Friday, August 29, 2008

Timmins chamber continues advocacy role

Timmins businessman, Rob Galloway, is looking forward to his year as the new president of the Timmins Chamber of Commerce so that the organization can continue its advocacy role, especially in the case of proposed changes to the Ontario Mining Act.
“Right now we’re working with the TEDC (Timmins Economic Development Corporation) and the city, to put together our comments on paper to the review process and we have until October 15 when that closes,” Galloway told Timmins reporters this week.
Galloway is referring to the plan by the Ontario government to overhaul the Mining Act insofar as it affects the exploration process for things such as prospecting, staking claims and carrying out diamond drill exploration work.
He added that the chamber is canvassing larger corporate members such as local mining companies to be sure their comments and concerns are included. “It’s critical for Timmins,” he said. “It’s the biggest industry we have obviously. Things are going very well at the moment and that’s good news. But we want to make sure that continues,” said Galloway.
He added that the chamber wants to be certain that any changes to the act work for the mining industry and the mining exploration industry.
“We also want it to work the for First Nations communities that we have close links with,” said Galloway.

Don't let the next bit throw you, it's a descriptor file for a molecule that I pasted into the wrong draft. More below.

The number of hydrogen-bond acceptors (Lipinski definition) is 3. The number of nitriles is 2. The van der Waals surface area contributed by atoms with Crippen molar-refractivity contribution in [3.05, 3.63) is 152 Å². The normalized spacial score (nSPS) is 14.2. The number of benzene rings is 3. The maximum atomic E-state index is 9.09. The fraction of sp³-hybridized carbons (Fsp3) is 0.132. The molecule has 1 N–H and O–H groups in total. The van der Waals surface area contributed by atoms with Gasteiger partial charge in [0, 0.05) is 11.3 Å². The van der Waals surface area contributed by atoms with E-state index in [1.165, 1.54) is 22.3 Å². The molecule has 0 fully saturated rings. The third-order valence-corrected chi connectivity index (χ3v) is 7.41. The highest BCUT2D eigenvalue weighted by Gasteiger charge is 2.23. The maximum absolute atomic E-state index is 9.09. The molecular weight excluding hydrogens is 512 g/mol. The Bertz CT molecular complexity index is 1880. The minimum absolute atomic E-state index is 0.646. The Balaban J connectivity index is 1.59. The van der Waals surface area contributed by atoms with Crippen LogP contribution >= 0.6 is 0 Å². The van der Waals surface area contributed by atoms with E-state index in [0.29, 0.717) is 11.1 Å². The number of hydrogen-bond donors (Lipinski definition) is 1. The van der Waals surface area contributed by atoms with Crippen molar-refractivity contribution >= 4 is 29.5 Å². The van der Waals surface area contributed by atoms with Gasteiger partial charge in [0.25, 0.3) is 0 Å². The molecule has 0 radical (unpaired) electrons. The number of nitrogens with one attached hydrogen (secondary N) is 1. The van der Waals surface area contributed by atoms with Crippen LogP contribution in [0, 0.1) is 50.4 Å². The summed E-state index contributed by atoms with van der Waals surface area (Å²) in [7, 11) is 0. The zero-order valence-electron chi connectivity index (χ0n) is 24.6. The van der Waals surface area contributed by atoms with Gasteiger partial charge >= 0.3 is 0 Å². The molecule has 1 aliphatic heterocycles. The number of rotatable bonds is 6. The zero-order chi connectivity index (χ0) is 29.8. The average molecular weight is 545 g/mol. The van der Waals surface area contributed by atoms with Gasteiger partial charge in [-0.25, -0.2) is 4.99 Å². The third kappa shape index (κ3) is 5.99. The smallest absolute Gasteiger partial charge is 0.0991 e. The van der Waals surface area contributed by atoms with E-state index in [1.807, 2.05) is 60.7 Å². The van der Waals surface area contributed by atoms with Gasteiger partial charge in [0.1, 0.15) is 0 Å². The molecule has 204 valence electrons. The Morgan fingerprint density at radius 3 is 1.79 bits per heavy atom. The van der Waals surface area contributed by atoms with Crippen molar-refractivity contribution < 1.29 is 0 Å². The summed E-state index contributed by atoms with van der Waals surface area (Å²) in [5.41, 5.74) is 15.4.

He added that the mining concern will be more than apparent at the Chamber’s annual meeting on October 1, when Chris Hodgson, the president of the Ontario Mining Association will be a guest speaker.
That dinner will also be the final official function for outgoing chamber president Marilyn Wood, who says she is pleased with what has been accomplished in the past year. Business advocacy and information sharing are the two issues that Wood believes were the best part of her tenure as chamber president. She also conceded that the work of the chamber has raised its profile in the city.
“I think that we have definitely raised the profile because we have been able to supply very high quality information and have done a lot of research and background work,” said Wood.
“I think our businesses at the very least look to us for an opinion and that opinion always takes into account how the businesses will be impacted by various decisions at various government levels,” she added.
“Often they are opinions on political issues and so it may appear that its political but I think its more it is a response to the politics.”

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